A week ago, hundreds of fans were left in the lurch when they arrived at a Los Angeles performance by The Black Keys. With what most say was zero warning, the band had made tickets to the performance at The Wiltern non-transferrable, meaning any fan who purchased tickets to the sold-out show on the secondary market was denied entry, by order of the band they had paid hundreds of dollars to see.
After the news showed up to cover the debacle, the band and promoter Live Nation were quick to throw the blame onto anyone who dared list a ticket for resale.
“[Thursday night’s] concert tickets were $25 and geared toward the fan club,” the band told Digital Music News in an emailed statement. “This was our first show in over four years and the kickoff of the Let’s Rock Tour. Because we were playing a venue far smaller than the rest of the venues on the tour as a warmup show, we turned off ticket transferability to ensure that our fans got in the door at the low ticket prices we set for them.”
“Unfortunately, scalpers took this opportunity to defraud our fans and steal their money by selling tickets that were ineligible for transfer on scalper sites.”
Ticketmaster was right there blaming the secondary ticket market for the terrible experience tied to its new “safetix” dynamic barcode system.
“The presenters of the concert directed that these tickets be made available only to fans and that they be strictly nontransferable,” Ticketmaster said in a statement. “This was messaged from the beginning with the announcement of the performance and throughout the sales process. Unfortunately, bad actors took advantage of this situation and posted screen shots of tickets that were not valid for entry onto the secondary market. We always recommend purchasing tickets from the official source.”
In the aftermath, TicketNews has tried hard to verify the claim that Ticketmaster put forth in its statement. We searched the event page on Live Nation’s website, the Black Keys’ fan club website, and received copies of actual order confirmations from readers who purchased tickets to the show.
None of them said anything about the show having any restrictions against the tickets being transferred, which flies directly in the face of the statement Ticketmaster issued.
We reached out directly to Live Nation, indicating that we had been unsuccessful in locating any aspect of the ticket sale process where the non-transferability was disclosed to buyers, and requesting that they point us in the direction of any one of the announcements of the performance or points in the sales process where that fact was disclosed.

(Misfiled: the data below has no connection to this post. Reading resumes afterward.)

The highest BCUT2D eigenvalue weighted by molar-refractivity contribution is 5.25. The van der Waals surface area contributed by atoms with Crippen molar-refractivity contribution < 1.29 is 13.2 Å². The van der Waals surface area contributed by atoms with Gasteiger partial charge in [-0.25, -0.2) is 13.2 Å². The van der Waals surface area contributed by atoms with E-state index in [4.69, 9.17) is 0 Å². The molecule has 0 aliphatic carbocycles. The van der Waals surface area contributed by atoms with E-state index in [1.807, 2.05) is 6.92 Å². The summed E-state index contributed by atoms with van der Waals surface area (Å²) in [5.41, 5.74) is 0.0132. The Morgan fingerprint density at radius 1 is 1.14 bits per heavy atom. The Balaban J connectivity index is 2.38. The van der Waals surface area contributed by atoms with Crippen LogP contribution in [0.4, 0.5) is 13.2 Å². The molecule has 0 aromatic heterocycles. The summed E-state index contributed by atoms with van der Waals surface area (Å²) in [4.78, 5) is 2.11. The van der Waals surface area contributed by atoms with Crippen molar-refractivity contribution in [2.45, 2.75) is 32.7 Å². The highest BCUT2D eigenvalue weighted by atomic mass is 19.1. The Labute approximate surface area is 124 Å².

They did not respond to our request for comment. We received similar silence from The Wiltern and management for The Black Keys.
Here is what we found, and what it said, about the ticket sales for the show in question:
The Black Keys Fan Club Website
The Lonely Boys and Girls Fan Club had a presale for the performance – the band itself referenced the tickets for fans as being $25, and that being the reason for the denial of resold tickets. Nevermind the fact that the band was also reportedly selling “Premium” tickets for amounts greater than 20x that figure – the point is, it doesn’t say anything about tickets being non-transferrable.
CITI event page
Live Nation Ticket Page Event Notes
In the event notes on the actual page where customers would purchase tickets, the only note is that the event is mobile delivery only, and that ticket delivery would be delayed until 24 hours before the event.
Live Nation Order Confirmation
Perhaps most damning – the order confirmation page sent to us by one reader, who wished to remain anonymous. Again, we see disclosure that tickets will be held until 24 hours prior to the event, but no additional disclosures.
What does all of this mean?
Ultimately, it is one of two things. Either Live Nation, The Black Keys, and The Wiltern disclosed that the tickets would not be transferable from the start, as they claim. And any trace of any of those disclosures are lost to the sands of time. Or, the band, its promoters, and the venue are blaming the secondary market for locking out hundreds of fans who bought valid tickets to an otherwise sold-out performance, when it was their last-minute decision to block the ability to transfer the tickets to the buyers that caused the chaos. And possibly misleading the public by saying that decision had been disclosed at the point of sale, when it was not.
It should be noted that regardless of disclosure, in four states, what Live Nation/The Black Keys/The Wiltern did is completely against the law. In New York, Connecticut, Virginia, and Utah, there are requirements on the books that tickets must be offered to consumers in a manner which is freely transferable. But California does not currently have such protections for its ticket buyers on the books, leaving them subject to capricious actions like this, which unfortunately almost always get blamed on people who listed tickets for sale somewhere rather than the persons who made the decision to lock people out.
This story will be updated with any response sent to us by Live Nation, The Black Keys, or The Wiltern.